“There is a great lack of access to legal justice. We founded FastCase in order to democratize the law.” FastCase is being used by nearly a million lawyers today, and the FastCase legal app is both the first of its kind and absolutely free.

So what does Rosenthal want to do in Congress?

Though he’s been many places since his Bronx boyhood, Rosenthal still has the concern for the little guy that has long animated New York politics.  His focus on making the law more accessible to everyone also shows up in his platform — he’s a strong advocate of making sure poor Americans have access to the legal services they need to help them protect their rights, their homes, their jobs and their families.  And he’s strongly committed to helping the homeless in real ways — not just by feeding them today, but also by investing in them and their skills so they can become productive men and women tomorrow.

Last summer, when signing the anti-BDS legislation passed by Congress, President Obama announced that on his watch the U.S. would not be enforcing the provision of the law which prohibits boycotts of Israeli products in the disputed territories.

Rosenthal practically explodes: “Really? The President proudly tells everyone that boycotting certain Jews is acceptable? Where was our representative?” Incensed that Nadler didn’t make a peep about this, Rosenthal goes on to list the other ways in which this administration – without sufficient or any pushback from Nadler and others – has disrespected and mistreated Israel.

And he once again draws the conversation back to the Iran Deal. “This district is literally Ground Zero and our representative supported the Iran Deal? Is no one paying attention?”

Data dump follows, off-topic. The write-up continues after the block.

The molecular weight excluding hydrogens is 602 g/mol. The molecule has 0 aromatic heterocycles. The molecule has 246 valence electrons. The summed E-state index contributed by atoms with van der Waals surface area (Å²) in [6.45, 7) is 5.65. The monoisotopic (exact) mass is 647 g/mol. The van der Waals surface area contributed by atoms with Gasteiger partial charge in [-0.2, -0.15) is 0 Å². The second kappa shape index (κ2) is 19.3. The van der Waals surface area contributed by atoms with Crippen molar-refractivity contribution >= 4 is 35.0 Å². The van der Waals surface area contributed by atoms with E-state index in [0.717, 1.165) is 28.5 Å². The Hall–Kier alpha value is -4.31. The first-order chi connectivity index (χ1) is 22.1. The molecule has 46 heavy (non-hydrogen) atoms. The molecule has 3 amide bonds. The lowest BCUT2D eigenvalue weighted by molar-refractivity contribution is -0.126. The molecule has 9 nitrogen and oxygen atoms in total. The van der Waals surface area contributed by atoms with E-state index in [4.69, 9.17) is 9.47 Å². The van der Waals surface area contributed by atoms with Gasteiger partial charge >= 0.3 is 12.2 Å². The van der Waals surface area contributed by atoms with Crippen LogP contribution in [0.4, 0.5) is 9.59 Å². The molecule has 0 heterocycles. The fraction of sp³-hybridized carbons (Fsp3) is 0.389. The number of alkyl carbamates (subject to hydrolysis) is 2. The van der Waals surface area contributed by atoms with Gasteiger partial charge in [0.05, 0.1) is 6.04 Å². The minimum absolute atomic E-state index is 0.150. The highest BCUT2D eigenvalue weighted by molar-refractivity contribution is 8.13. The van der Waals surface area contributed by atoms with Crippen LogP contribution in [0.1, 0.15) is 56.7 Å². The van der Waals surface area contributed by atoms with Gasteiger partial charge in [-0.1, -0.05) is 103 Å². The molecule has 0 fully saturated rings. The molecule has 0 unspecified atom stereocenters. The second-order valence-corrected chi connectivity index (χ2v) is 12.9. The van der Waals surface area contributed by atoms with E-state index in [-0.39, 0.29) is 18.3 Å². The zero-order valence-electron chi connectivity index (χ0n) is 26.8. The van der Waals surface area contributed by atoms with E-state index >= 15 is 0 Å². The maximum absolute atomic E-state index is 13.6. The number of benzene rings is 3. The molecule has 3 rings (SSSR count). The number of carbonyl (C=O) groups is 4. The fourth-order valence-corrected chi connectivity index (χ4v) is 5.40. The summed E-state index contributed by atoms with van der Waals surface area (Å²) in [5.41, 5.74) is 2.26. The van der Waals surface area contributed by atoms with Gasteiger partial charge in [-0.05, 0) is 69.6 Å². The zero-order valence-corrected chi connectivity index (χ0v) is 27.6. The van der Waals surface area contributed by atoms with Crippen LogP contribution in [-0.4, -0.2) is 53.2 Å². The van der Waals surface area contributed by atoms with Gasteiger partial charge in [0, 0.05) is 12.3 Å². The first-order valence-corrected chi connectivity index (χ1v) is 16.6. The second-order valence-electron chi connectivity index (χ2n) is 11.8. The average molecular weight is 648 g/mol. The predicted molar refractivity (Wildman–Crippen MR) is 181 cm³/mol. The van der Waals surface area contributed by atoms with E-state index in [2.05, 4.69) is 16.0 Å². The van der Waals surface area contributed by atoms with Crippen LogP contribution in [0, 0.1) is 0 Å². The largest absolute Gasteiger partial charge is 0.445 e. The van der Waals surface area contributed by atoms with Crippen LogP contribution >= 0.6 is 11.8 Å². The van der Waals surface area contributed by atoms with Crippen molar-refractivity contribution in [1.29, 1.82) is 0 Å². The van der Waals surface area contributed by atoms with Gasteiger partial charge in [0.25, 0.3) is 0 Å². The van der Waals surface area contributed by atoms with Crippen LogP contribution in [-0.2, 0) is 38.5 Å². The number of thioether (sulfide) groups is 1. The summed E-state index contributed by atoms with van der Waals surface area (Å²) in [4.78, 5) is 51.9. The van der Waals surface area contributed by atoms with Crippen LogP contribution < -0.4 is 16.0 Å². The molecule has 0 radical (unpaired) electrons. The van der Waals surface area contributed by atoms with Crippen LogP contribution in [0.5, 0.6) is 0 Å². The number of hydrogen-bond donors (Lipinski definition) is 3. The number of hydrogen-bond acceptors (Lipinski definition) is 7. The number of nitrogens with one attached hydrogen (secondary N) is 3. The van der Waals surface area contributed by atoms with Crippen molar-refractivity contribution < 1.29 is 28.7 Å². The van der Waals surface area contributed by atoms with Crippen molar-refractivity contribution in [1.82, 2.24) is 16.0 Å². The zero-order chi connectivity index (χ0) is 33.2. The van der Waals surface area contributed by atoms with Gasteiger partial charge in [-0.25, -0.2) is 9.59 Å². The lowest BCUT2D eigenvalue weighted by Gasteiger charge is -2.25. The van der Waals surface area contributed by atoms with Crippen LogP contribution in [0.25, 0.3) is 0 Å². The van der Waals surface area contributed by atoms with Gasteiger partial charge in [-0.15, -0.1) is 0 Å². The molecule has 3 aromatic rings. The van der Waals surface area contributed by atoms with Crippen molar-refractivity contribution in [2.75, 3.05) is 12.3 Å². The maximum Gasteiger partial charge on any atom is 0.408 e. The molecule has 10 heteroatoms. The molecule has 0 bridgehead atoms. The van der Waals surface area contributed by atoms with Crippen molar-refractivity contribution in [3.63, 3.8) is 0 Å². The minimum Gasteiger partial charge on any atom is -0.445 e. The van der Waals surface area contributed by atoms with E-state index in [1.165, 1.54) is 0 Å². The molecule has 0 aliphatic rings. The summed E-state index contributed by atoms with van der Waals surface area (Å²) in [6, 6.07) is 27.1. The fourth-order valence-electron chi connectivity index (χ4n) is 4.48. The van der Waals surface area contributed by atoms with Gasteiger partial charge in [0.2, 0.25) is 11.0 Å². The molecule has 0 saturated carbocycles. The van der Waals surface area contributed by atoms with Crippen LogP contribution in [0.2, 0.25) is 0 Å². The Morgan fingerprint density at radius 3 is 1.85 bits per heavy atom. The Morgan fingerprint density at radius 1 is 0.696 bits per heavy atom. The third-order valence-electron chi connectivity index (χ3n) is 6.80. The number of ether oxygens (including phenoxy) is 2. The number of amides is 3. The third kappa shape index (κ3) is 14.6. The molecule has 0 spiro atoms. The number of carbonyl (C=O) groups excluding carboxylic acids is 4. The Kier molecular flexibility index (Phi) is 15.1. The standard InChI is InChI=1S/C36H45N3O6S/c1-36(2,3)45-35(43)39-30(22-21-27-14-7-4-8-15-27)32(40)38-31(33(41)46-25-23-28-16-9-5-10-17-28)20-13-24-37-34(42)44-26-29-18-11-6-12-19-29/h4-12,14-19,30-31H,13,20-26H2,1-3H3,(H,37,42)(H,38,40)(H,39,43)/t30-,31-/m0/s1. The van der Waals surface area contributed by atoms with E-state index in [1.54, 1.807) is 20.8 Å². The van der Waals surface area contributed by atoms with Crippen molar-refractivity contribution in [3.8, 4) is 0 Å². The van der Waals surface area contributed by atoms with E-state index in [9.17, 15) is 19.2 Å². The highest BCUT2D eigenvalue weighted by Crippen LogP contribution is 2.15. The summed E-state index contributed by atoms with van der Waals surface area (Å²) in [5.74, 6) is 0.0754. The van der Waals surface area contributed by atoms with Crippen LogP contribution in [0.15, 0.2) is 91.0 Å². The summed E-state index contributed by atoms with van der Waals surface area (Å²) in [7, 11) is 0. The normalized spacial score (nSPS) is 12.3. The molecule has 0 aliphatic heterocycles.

Unlike many members of Congress, Phil Rosenthal has actually read every page made public of the Iran Deal. With his science and legal background, Rosenthal is confident we could have done much better, just as he knows America could and should be doing much better in the global economic arena.

“This is a wonderful year to run as an outsider. I haven’t been on Capitol Hill for the past dozen years, but,” he ticks off, “I have a background in physics, in law, I’m an entrepreneur, my dad was in manufacturing. I have experience in the real world.”

Most importantly, Rosenthal says he knows that the people in New York’s tenth congressional district deserve better representation than they have. And, he says, he’s ready to provide that.

Lori Lowenthal Marcus

Netanyahu Representative in DC to Negotiate $38 Billion Aid Deal

Tuesday, September 13th, 2016

Brigadier General Yaakov Nagel, Israel’s acting National Security Council, arrived in Washington DC on Tuesday to meet with President Obama’s National Security Advisor Susan Rice, in preparations for signing a new US military aid package. The new US aid deal, which the two governments have been negotiating since November 2015, awards Israel $38 billion over 10 years.

Nagel met with US Ambassador to Israel Dan Shapiro to work out the final details before leaving for Washington — including the text of the official announcements. The new aid package is expected to average $3.8 billion a year, a considerable cut from Netanyahu’s initial request for $4.5 billion. The deal is also contingent on Israel agreeing not to approach Congress for additional funds, as in the case of the Iron Dome missile defense system, which Congress has been paying for outside the annual aid package. Now an estimated $5 billion out of the package will be spent over 10 years on missile defense development.

In other words, the new aid package is only adding $300 million to the previous amount. To remind you, the sum of $3 billion annually was set during the Camp David peace negotiations with Egypt, as compensation to Israel for giving up the Sinai peninsula as a military asset. That amount has never been raised in close to 40 years, even though the current value of that annual package would have been $10.48 billion.